Hawksbill Sea Turtle
Status: Critically Endangered
The slender, somewhat flattened profile of the Hawksbill gives it a streamlined appearance. It is the only sea turtle whose costal and vertebral scutes of the upper shell (carapace) overlap the ones behind them, much like a shingled roof. The upper shell has a beautiful rich reddish brown or dark brown mottling. The head is long and narrow compared to that of other kinds of sea turtles and it has a narrow hawk-like beak, for which it was named. Its weight ranges from 95 to 165 pounds (43-75 kilograms).
Habitat and Distribution
Hawksbills are denizens of coral reefs and rocky areas, shallow costal areas and lagoons. They are found worldwide in tropical and subtropical seas. Specimens sometimes wash ashore dead or entangled in fishing nets, lines, or onion bags along the Texas Coast. A sizable nesting population exists on coasts of Campeche and Yucatan, Mexico.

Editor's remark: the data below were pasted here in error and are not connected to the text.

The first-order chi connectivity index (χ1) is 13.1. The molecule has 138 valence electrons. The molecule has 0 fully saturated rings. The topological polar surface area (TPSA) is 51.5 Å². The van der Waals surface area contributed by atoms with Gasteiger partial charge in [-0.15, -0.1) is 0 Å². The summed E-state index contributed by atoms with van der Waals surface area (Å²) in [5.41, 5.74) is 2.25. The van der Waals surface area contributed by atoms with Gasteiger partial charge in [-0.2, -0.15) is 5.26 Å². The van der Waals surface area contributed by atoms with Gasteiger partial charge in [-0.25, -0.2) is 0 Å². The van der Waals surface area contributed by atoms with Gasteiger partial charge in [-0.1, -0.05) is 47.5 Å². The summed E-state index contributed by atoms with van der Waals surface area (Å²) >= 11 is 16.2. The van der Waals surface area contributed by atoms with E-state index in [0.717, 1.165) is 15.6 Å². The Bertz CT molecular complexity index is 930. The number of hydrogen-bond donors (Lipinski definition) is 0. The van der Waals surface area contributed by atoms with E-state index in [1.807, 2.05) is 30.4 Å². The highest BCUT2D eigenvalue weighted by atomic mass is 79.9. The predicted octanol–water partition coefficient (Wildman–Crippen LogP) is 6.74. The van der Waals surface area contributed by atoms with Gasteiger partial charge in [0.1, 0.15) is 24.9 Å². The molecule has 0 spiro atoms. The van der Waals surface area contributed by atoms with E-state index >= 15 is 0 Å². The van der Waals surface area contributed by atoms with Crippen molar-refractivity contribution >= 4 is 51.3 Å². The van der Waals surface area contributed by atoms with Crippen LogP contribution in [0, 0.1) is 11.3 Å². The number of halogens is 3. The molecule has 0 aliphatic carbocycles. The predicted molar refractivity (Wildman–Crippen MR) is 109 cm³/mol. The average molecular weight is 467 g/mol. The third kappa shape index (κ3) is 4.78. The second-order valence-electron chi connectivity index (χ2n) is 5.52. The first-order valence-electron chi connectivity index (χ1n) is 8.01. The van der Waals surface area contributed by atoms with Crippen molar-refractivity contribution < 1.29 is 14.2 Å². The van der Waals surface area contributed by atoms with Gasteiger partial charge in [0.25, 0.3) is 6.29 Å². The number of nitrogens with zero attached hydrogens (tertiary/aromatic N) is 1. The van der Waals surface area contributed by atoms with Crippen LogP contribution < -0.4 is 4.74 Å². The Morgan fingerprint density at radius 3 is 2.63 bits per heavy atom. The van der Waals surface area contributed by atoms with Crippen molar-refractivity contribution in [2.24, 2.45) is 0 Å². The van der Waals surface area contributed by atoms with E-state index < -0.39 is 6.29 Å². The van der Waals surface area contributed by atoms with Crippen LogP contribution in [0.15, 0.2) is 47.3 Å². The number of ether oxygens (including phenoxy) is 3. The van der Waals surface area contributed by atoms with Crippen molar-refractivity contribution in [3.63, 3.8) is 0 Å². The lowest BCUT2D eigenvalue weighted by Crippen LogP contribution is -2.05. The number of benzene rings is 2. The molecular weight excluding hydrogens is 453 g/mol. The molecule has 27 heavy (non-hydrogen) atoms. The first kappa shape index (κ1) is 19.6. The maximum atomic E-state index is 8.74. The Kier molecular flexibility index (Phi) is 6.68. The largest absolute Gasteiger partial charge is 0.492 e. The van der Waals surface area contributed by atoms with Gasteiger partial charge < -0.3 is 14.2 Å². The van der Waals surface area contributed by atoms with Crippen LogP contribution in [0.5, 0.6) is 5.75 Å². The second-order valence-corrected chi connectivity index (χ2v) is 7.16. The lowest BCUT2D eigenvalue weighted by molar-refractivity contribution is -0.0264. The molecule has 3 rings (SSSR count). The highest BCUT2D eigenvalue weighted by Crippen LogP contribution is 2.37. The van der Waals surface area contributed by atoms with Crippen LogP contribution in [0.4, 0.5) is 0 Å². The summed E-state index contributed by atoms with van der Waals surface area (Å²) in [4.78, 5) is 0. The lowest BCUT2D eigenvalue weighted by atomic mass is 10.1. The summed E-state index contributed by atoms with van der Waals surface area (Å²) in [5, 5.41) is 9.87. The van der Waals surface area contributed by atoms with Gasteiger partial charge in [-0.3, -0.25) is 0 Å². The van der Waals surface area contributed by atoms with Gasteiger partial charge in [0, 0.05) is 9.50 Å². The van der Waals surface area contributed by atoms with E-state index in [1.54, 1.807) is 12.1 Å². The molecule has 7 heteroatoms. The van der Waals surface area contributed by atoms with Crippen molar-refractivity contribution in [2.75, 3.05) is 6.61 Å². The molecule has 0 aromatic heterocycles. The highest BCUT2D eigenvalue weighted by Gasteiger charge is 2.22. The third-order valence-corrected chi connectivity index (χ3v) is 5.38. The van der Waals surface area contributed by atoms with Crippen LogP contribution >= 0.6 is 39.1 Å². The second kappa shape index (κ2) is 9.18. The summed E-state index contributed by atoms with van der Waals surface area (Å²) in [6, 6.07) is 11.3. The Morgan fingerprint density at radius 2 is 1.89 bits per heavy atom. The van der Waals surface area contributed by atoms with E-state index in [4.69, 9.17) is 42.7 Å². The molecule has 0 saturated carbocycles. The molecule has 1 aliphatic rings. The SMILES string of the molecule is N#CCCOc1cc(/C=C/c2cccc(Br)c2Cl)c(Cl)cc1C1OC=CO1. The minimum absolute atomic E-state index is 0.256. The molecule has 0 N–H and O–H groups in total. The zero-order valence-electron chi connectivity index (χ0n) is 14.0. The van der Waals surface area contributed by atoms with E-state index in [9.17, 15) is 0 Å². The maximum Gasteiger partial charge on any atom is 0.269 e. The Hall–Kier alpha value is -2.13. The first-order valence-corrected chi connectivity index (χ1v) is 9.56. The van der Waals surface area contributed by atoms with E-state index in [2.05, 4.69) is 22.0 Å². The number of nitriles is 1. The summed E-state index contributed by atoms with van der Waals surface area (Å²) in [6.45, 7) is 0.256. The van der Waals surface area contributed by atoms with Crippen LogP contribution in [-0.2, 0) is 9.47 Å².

Hawksbills feed primarily on sponges. This accounts for their close association with coral reef and rock formations. This species nests every second or third year. The average number of eggs per clutch is 160; several clutches per season are produced. The hatchlings of this species, like those of other sea turtles, may float among rafts of sargassum.
Current Threats and Historic Reasons for Decline
There has been over-exploitation of Hawksbills for their eggs and for the highly coveted scutes of the shell. Fingernail like material, or scutes, cover the body shell. These beautifully colored scutes are called tortoise shell (bekko or carey), which is highly sought after to make a variety of expensive trinkets including earrings, bracelets, combs, jewelry boxes and even table tops. Most of the bekko originates from Cuba, Haiti, the Dominican Republic and other Caribbean Islands.
Photos by Adrienne McCracken